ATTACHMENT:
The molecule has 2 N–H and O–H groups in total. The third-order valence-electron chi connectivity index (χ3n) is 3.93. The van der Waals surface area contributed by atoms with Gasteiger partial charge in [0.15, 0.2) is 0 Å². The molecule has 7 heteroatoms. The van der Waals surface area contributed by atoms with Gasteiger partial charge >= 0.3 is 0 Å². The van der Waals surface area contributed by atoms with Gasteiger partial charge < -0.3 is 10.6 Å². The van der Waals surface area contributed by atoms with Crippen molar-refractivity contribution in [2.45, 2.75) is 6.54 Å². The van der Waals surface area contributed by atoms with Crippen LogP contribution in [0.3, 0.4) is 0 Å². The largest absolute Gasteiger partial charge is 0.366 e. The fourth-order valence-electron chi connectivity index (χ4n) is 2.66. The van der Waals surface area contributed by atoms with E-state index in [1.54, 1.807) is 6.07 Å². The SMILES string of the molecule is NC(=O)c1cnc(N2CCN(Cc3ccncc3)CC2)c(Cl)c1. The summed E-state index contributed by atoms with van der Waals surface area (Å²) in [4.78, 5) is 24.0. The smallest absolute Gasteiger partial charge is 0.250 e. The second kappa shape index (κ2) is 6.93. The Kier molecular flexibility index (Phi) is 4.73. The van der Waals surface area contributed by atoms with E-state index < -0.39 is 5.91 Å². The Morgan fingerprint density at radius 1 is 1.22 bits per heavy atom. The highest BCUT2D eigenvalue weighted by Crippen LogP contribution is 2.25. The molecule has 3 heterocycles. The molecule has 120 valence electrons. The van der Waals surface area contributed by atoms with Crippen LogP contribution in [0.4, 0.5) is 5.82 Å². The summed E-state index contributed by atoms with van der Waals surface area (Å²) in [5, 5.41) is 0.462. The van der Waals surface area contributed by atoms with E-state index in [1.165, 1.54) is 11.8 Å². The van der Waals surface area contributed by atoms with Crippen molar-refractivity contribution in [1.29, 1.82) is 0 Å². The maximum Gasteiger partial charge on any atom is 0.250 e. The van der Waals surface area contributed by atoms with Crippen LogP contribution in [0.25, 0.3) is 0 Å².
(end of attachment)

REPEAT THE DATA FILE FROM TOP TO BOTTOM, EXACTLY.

The molecule has 2 N–H and O–H groups in total. The third-order valence-electron chi connectivity index (χ3n) is 3.93. The van der Waals surface area contributed by atoms with Gasteiger partial charge in [0.15, 0.2) is 0 Å². The molecule has 7 heteroatoms. The van der Waals surface area contributed by atoms with Gasteiger partial charge >= 0.3 is 0 Å². The van der Waals surface area contributed by atoms with Gasteiger partial charge < -0.3 is 10.6 Å². The van der Waals surface area contributed by atoms with Crippen molar-refractivity contribution in [2.45, 2.75) is 6.54 Å². The van der Waals surface area contributed by atoms with Crippen LogP contribution in [0.3, 0.4) is 0 Å². The largest absolute Gasteiger partial charge is 0.366 e. The fourth-order valence-electron chi connectivity index (χ4n) is 2.66. The van der Waals surface area contributed by atoms with E-state index in [1.54, 1.807) is 6.07 Å². The SMILES string of the molecule is NC(=O)c1cnc(N2CCN(Cc3ccncc3)CC2)c(Cl)c1. The summed E-state index contributed by atoms with van der Waals surface area (Å²) in [4.78, 5) is 24.0. The smallest absolute Gasteiger partial charge is 0.250 e. The second kappa shape index (κ2) is 6.93. The Kier molecular flexibility index (Phi) is 4.73. The van der Waals surface area contributed by atoms with E-state index < -0.39 is 5.91 Å². The Morgan fingerprint density at radius 1 is 1.22 bits per heavy atom. The highest BCUT2D eigenvalue weighted by Crippen LogP contribution is 2.25. The molecule has 3 heterocycles. The molecule has 120 valence electrons. The van der Waals surface area contributed by atoms with Crippen LogP contribution in [0.4, 0.5) is 5.82 Å². The summed E-state index contributed by atoms with van der Waals surface area (Å²) in [5, 5.41) is 0.462. The van der Waals surface area contributed by atoms with E-state index in [1.165, 1.54) is 11.8 Å². The van der Waals surface area contributed by atoms with Crippen molar-refractivity contribution in [1.29, 1.82) is 0 Å². The maximum Gasteiger partial charge on any atom is 0.250 e. The van der Waals surface area contributed by atoms with Crippen LogP contribution in [0.25, 0.3) is 0 Å².